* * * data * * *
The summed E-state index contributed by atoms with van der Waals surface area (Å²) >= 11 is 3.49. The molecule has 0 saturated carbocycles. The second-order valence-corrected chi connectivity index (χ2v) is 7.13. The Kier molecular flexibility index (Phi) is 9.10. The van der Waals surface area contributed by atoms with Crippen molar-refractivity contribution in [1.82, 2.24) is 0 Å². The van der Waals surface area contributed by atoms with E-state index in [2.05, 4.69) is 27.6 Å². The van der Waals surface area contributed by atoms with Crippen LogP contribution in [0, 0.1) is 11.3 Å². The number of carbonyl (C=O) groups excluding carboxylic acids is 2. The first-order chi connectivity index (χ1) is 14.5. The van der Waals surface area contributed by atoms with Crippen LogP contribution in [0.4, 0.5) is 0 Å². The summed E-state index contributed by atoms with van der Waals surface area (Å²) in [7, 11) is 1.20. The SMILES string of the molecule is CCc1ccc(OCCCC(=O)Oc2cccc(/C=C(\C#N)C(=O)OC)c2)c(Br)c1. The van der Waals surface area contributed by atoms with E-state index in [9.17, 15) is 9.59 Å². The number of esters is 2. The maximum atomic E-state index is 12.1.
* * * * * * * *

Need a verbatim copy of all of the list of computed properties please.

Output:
The summed E-state index contributed by atoms with van der Waals surface area (Å²) >= 11 is 3.49. The molecule has 0 saturated carbocycles. The second-order valence-corrected chi connectivity index (χ2v) is 7.13. The Kier molecular flexibility index (Phi) is 9.10. The van der Waals surface area contributed by atoms with Crippen molar-refractivity contribution in [1.82, 2.24) is 0 Å². The van der Waals surface area contributed by atoms with E-state index in [2.05, 4.69) is 27.6 Å². The van der Waals surface area contributed by atoms with Crippen LogP contribution in [0, 0.1) is 11.3 Å². The number of carbonyl (C=O) groups excluding carboxylic acids is 2. The first-order chi connectivity index (χ1) is 14.5. The van der Waals surface area contributed by atoms with Crippen LogP contribution in [0.4, 0.5) is 0 Å². The summed E-state index contributed by atoms with van der Waals surface area (Å²) in [7, 11) is 1.20. The SMILES string of the molecule is CCc1ccc(OCCCC(=O)Oc2cccc(/C=C(\C#N)C(=O)OC)c2)c(Br)c1. The van der Waals surface area contributed by atoms with E-state index in [9.17, 15) is 9.59 Å². The number of esters is 2. The maximum atomic E-state index is 12.1.